Police have applied to shut a bottle shop for selling Kronic and other legal highs, a move they hope will scare off others from supplying the drugs.
Liquor and Tobacco City, in Auckland's Victoria St, will appear before the Liquor Licensing Authority this month, after police found legal highs displayed for sale next to alcohol.
Police have lodged the application to suspend or cancel the store's licence, initially intending to use the case as a precedent to ban all synthetic cannabis products from liquor stores.
After the police lodged the application to rescind the liquor licence, the Government announced it would change the law to ban the sale of Kronic-type products in liquor stores, but other legal highs would still be permitted.
Police are proceeding with the test case against Liquor and Tobacco City, which still has shelves full of Kronic, Marley, Aroma and other legal highs.
Store owner Suresh Patel said he was being unfairly targeted. "They've got no right to cancel it," said Patel.
He was confident the authority would rule in his favour. Patel said it was not illegal to sell the products and he would continue to do so until the law was changed. "[The police are] in the dark, too. They're looking for the answer using us."
Sergeant Bryce Law, of the Auckland metro liquor-licensing unit, said police were basing their strategy on a Liquor Licensing Authority decision to ban party pills from bottle shops.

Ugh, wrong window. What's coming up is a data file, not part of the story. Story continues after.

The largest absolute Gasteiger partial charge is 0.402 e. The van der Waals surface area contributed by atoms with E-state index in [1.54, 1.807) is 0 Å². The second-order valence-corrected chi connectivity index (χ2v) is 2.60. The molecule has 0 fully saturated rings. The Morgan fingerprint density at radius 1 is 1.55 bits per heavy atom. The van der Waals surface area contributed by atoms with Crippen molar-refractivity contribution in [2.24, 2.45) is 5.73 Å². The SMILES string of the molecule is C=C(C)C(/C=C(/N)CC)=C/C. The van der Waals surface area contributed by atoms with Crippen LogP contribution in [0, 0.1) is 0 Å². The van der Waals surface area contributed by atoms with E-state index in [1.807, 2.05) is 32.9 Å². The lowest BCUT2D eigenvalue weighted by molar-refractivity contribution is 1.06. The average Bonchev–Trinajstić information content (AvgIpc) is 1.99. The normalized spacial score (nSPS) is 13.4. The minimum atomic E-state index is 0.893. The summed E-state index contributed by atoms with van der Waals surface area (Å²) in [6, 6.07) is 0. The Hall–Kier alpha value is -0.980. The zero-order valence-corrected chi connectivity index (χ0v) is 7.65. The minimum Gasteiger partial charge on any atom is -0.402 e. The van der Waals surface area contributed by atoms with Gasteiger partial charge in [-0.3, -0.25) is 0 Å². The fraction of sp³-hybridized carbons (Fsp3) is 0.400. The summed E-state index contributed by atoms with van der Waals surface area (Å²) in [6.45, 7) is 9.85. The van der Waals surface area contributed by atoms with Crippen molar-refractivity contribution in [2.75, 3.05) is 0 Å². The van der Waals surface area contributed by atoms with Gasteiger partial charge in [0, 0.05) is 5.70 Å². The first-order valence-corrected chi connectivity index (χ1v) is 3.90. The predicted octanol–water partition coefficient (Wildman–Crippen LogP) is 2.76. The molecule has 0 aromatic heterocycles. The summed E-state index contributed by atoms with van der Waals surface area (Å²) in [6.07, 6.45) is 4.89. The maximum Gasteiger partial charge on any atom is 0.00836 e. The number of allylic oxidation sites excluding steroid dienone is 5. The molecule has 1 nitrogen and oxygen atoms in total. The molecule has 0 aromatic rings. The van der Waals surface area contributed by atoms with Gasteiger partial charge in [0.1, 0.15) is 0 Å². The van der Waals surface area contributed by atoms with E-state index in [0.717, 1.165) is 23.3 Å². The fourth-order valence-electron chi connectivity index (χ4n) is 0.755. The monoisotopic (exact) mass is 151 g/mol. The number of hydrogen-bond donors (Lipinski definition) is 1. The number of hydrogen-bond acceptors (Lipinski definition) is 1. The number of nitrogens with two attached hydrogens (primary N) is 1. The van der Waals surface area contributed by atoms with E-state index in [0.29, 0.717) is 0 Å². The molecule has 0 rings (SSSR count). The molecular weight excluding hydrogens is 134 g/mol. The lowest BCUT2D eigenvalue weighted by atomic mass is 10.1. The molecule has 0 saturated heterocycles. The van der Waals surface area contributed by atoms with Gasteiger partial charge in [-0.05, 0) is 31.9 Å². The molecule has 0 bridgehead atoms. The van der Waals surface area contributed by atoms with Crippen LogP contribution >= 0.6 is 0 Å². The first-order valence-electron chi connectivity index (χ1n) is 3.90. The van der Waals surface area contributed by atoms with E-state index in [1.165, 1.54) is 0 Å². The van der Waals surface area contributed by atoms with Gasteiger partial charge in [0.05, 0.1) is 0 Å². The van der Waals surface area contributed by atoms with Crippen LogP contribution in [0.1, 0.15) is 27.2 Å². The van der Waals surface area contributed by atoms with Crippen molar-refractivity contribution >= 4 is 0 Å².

The Roscommon Decision ruled that an off-licence had to remove all party pills from its shelves to have a liquor-licence approved.
Last month, Associate Health Minister Peter Dunne announced that under the Misuse of Drugs Act synthetic cannabis would not be allowed to be sold where alcohol was sold or at petrol stations and recreational facilities. Amendments to the Act are expected to be introduced next month.
Before the announcement, police officers visited all Central Auckland liquor stores asking them to remove synthetic cannabis products from the shelves.
Law said most retailers had complied. "Some of them are quite happy to remove it and some wish to continue selling it until they get rid of their stock."
Some had refused. "They want to see it in writing that it's illegal to sell it and, of course, it's not illegal, which is why we're taking it to the Liquor Licensing Authority."
One retailer, who didn't want to be named, pulled all synthetic cannabis products off his shelves the day after police visited.
"The police told me to stop selling the synthetic cannabis," he said. "I didn't want to make trouble so we took it down. They gave me one day to do it."
National Drug Intelligence Bureau Detective Inspector Stuart Mills said officers from the Dunedin and Southern districts had also visited dairies.
They made owners aware of the impact of synthetic cannabis products and reminded them they were not allowed to sell it to people aged under 18.
Ministry of Justice tribunals unit manager Wayne Newall confirmed police had lodged an application for the suspension or cancellation of an off-licence for Liquor and Tobacco City. The matter will be heard on July 27.
June 2007: BZP, the active ingredient in "party pills", became a Class D restricted substance.
August 2007: Roscommon Decision prohibits the sale of party pills in liquor stores.
March 2008: Parliament amends the Misuse of Drugs Act to make party pills illegal.
April 2009: Associate Health Minister Peter Dunne warns that cannabis substitute Spice contains an illegal substance.
April 2010: Misuse of Drugs Amendment Bill introduced to Parliament, proposing to allow hazardous substances to be classified as restricted.
March 2011: Dunne announces the sale of synthetic cannabis will be restricted to those over 18.
June 2011: Proposed restrictions are amended to exclude sale from liquor stores and service stations.
July 2011: Australia bans eight cannabis-type substances.